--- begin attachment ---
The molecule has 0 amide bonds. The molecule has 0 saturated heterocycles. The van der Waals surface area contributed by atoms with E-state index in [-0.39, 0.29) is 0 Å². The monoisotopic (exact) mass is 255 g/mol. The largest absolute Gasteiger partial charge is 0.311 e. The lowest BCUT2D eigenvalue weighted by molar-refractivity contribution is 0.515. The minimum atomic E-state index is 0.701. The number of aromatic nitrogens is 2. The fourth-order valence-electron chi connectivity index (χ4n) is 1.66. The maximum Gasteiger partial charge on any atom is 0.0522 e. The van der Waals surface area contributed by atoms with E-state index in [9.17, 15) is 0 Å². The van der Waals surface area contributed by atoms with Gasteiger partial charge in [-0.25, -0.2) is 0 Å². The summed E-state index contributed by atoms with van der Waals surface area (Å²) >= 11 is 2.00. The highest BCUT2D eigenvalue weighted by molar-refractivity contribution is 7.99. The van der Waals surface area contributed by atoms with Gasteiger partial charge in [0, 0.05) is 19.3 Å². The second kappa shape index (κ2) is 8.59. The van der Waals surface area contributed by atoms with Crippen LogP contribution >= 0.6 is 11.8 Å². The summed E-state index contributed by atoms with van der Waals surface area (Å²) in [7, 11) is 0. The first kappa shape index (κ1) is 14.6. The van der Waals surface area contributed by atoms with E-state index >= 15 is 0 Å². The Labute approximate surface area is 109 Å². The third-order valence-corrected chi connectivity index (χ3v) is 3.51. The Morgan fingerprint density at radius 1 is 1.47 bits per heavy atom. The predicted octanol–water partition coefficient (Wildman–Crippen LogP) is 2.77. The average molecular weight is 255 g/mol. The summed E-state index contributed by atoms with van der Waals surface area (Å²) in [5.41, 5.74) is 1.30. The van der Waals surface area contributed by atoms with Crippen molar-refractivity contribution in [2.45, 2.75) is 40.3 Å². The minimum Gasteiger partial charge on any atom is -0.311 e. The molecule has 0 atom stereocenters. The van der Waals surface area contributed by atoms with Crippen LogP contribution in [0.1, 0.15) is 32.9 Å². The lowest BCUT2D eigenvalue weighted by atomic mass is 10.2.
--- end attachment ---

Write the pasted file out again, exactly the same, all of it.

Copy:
The molecule has 0 amide bonds. The molecule has 0 saturated heterocycles. The van der Waals surface area contributed by atoms with E-state index in [-0.39, 0.29) is 0 Å². The monoisotopic (exact) mass is 255 g/mol. The largest absolute Gasteiger partial charge is 0.311 e. The lowest BCUT2D eigenvalue weighted by molar-refractivity contribution is 0.515. The minimum atomic E-state index is 0.701. The number of aromatic nitrogens is 2. The fourth-order valence-electron chi connectivity index (χ4n) is 1.66. The maximum Gasteiger partial charge on any atom is 0.0522 e. The van der Waals surface area contributed by atoms with E-state index in [9.17, 15) is 0 Å². The van der Waals surface area contributed by atoms with Gasteiger partial charge in [-0.25, -0.2) is 0 Å². The summed E-state index contributed by atoms with van der Waals surface area (Å²) >= 11 is 2.00. The highest BCUT2D eigenvalue weighted by molar-refractivity contribution is 7.99. The van der Waals surface area contributed by atoms with Gasteiger partial charge in [0, 0.05) is 19.3 Å². The second kappa shape index (κ2) is 8.59. The van der Waals surface area contributed by atoms with Crippen LogP contribution >= 0.6 is 11.8 Å². The summed E-state index contributed by atoms with van der Waals surface area (Å²) in [7, 11) is 0. The first kappa shape index (κ1) is 14.6. The van der Waals surface area contributed by atoms with E-state index >= 15 is 0 Å². The Labute approximate surface area is 109 Å². The third-order valence-corrected chi connectivity index (χ3v) is 3.51. The Morgan fingerprint density at radius 1 is 1.47 bits per heavy atom. The predicted octanol–water partition coefficient (Wildman–Crippen LogP) is 2.77. The average molecular weight is 255 g/mol. The summed E-state index contributed by atoms with van der Waals surface area (Å²) in [5.41, 5.74) is 1.30. The van der Waals surface area contributed by atoms with Crippen molar-refractivity contribution in [2.45, 2.75) is 40.3 Å². The minimum Gasteiger partial charge on any atom is -0.311 e. The molecule has 0 atom stereocenters. The van der Waals surface area contributed by atoms with Crippen LogP contribution in [0.1, 0.15) is 32.9 Å². The lowest BCUT2D eigenvalue weighted by atomic mass is 10.2.